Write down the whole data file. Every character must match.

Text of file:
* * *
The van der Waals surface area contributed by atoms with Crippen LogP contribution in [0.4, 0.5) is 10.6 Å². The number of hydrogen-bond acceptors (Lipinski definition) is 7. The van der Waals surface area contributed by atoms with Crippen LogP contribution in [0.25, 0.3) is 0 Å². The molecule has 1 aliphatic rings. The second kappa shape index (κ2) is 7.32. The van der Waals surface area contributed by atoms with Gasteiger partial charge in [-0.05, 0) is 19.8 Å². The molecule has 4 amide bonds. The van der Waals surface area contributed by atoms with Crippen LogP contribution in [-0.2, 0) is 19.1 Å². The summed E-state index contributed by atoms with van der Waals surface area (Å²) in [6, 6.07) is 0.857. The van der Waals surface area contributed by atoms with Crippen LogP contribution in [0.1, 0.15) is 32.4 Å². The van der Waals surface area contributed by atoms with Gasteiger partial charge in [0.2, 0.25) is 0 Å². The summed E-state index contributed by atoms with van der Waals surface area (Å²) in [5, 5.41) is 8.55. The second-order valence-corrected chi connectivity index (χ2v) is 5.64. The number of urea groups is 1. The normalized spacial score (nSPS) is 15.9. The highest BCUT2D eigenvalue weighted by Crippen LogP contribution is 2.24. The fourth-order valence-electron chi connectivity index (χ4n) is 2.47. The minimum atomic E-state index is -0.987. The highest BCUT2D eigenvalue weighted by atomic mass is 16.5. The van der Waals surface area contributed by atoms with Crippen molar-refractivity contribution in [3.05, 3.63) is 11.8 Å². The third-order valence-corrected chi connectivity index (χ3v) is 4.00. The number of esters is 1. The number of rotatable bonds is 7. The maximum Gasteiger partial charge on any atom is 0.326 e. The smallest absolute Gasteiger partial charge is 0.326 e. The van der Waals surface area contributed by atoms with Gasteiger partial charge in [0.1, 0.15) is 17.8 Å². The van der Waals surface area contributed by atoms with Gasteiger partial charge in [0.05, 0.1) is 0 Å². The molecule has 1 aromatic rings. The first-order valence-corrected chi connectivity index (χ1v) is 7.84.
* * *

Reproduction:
The van der Waals surface area contributed by atoms with Crippen LogP contribution in [0.4, 0.5) is 10.6 Å². The number of hydrogen-bond acceptors (Lipinski definition) is 7. The van der Waals surface area contributed by atoms with Crippen LogP contribution in [0.25, 0.3) is 0 Å². The molecule has 1 aliphatic rings. The second kappa shape index (κ2) is 7.32. The van der Waals surface area contributed by atoms with Gasteiger partial charge in [-0.05, 0) is 19.8 Å². The molecule has 4 amide bonds. The van der Waals surface area contributed by atoms with Crippen LogP contribution in [-0.2, 0) is 19.1 Å². The summed E-state index contributed by atoms with van der Waals surface area (Å²) in [6, 6.07) is 0.857. The van der Waals surface area contributed by atoms with Crippen LogP contribution in [0.1, 0.15) is 32.4 Å². The van der Waals surface area contributed by atoms with Gasteiger partial charge in [0.2, 0.25) is 0 Å². The summed E-state index contributed by atoms with van der Waals surface area (Å²) in [5, 5.41) is 8.55. The second-order valence-corrected chi connectivity index (χ2v) is 5.64. The number of urea groups is 1. The normalized spacial score (nSPS) is 15.9. The highest BCUT2D eigenvalue weighted by Crippen LogP contribution is 2.24. The fourth-order valence-electron chi connectivity index (χ4n) is 2.47. The minimum atomic E-state index is -0.987. The highest BCUT2D eigenvalue weighted by atomic mass is 16.5. The van der Waals surface area contributed by atoms with Crippen molar-refractivity contribution in [3.05, 3.63) is 11.8 Å². The third-order valence-corrected chi connectivity index (χ3v) is 4.00. The number of esters is 1. The number of rotatable bonds is 7. The maximum Gasteiger partial charge on any atom is 0.326 e. The smallest absolute Gasteiger partial charge is 0.326 e. The van der Waals surface area contributed by atoms with Gasteiger partial charge in [0.1, 0.15) is 17.8 Å². The van der Waals surface area contributed by atoms with Gasteiger partial charge in [0.05, 0.1) is 0 Å². The molecule has 1 aromatic rings. The first-order valence-corrected chi connectivity index (χ1v) is 7.84.